More than ever, high-level executives have the chance to negotiate their terms, leveraging the small talent pool currently available. U.S. private equity dealmakers closed 6,004 deals worth $787.6 billion from January 2021 through the end of the third quarter – an all-time high. In addition, the overall deal value of carve-outs has surpassed the highest levels ever recorded, and more than 20 private equity-backed companies entered public markets in the United States last year by way of reverse mergers with special purpose acquisition companies. Now in 2022, according to Mark Hauser, a backlog of deals has resulted in private equity firms fighting to get the right people on their teams, often at a much higher cost than previously anticipated.
Mark Hauser supports recent comments from Matthew Shore, president of StevenDouglas: “The current climate for recruiting executives in the private equity sector is incredibly challenging, and I do not see this letting up any time soon.” Shore continues, “Given the incredible bounce back in the economy, the explosion of new private equity firms over the last five to ten years, historic low-interest rates and more a trillion dollars of dry powder to be deployed, finding proven private equity leadership will be challenging for some time.”
A Shift in Work Ethic
Great leaders, especially those with a track record of successful private equity experience, have multiple opportunities available to them today. Private equity firms are not only looking to replace the talent that has left, but they are also cleaning house to ensure they are adequately prepared for the changing dynamics of the industry. The pressures of the pandemic, for instance, have caused many solid B players to transform into C and D players. As a result, firms are looking to replace those executives with others who are more “nimble and agile.”
To attract more talent, private equity firms should consider offering other benefits in addition to flexible work arrangements. Perks that focus on employee happiness, such as access to mental health resources and childcare coverage, as well as education and professional development opportunities, can also lure potential employees.
While finding talent may be difficult these days, many private equity firms have turned to technology for recruitment purposes. A majority of these firms are relying on platforms such as LinkedIn, which can increase and diversify the pool of potential talent.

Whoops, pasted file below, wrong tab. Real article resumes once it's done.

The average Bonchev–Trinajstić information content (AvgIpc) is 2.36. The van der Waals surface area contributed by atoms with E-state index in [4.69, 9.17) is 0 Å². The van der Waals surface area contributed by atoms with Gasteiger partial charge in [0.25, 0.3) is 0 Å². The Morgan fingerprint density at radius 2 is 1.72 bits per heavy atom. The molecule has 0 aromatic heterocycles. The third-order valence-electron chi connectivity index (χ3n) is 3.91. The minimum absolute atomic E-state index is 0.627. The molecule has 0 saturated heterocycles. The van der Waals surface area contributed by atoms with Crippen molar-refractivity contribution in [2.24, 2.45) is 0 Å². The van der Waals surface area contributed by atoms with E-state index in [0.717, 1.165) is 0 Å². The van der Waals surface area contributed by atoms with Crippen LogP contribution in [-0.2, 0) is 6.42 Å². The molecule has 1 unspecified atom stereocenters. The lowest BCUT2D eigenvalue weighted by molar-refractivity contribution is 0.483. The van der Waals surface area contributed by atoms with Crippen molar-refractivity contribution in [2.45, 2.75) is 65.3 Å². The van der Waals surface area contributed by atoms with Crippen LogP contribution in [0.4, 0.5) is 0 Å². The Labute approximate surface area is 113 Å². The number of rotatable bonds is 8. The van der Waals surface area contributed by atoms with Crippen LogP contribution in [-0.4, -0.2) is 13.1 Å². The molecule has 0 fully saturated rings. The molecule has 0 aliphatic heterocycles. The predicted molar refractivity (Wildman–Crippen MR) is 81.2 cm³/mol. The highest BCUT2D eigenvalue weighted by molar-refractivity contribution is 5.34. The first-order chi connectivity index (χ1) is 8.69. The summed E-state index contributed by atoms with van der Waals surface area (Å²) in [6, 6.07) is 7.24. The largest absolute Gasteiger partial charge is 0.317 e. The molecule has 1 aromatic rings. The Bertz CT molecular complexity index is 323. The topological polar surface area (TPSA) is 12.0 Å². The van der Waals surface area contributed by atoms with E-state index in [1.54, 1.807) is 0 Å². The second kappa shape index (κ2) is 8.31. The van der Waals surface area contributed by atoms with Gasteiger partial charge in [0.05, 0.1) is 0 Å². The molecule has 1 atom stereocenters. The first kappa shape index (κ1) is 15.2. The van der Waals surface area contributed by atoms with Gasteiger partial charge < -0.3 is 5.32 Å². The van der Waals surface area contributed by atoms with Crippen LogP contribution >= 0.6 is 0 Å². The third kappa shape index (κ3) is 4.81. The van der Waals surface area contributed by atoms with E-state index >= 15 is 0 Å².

According to a report from Fortune Business Insights, the size of the global human resources technology market was $22 billion in 2020 and $24 billion in 2021 and is expected to grow to $36 billion in 2028. Although not all positions are best filled via technology platforms, they do serve a purpose in finding prospects who otherwise may have gone unnoticed.
Indeed, the number of firms relying on LinkedIn and other online resources has nearly doubled since the pandemic. Prior to COVID, 42 percent of firms relied on their network to recruit potential employees, with only 10 percent using online methods. While most still rely on traditional methods, the use of online recruiting has grown to 19 percent.
Meeting 2022 Demand
Pent-up demand from the world being placed on hold during the pandemic is requiring private equity firms to move quickly, with more than 60 percent of U.S. companies proposing to initiate new hires in 2022. Those candidates with exceptional experience who are willing to meet the demands of the high-pressure positions currently available in the industry are set to benefit from the current environment.
About Mark Hauser
Mark Hauser is a private equity investor and fund manager with more than 35 years of investing and operating company experience. He is the founder and co-managing partner of Hauser Private Equity, which invests in private equity funds and directly in privately owned businesses. The firm’s four funds have invested more than $300 million worth of capital in privately owned businesses nationally across a diverse set of industries.
Before Hauser Private Equity, Mark Hauser was vice president of Cincinnati-based Reynolds Dewitt Securities. His merchant banking work there resulted in public offerings of Mid-American Waste Systems, Future Healthcare, and Health Images. Throughout his career, Mark Hauser has served on the board of directors for consumer goods and food and beverage brands. He has also served on boards for government-contracted security and defense businesses and digital advertising and textile manufacturing.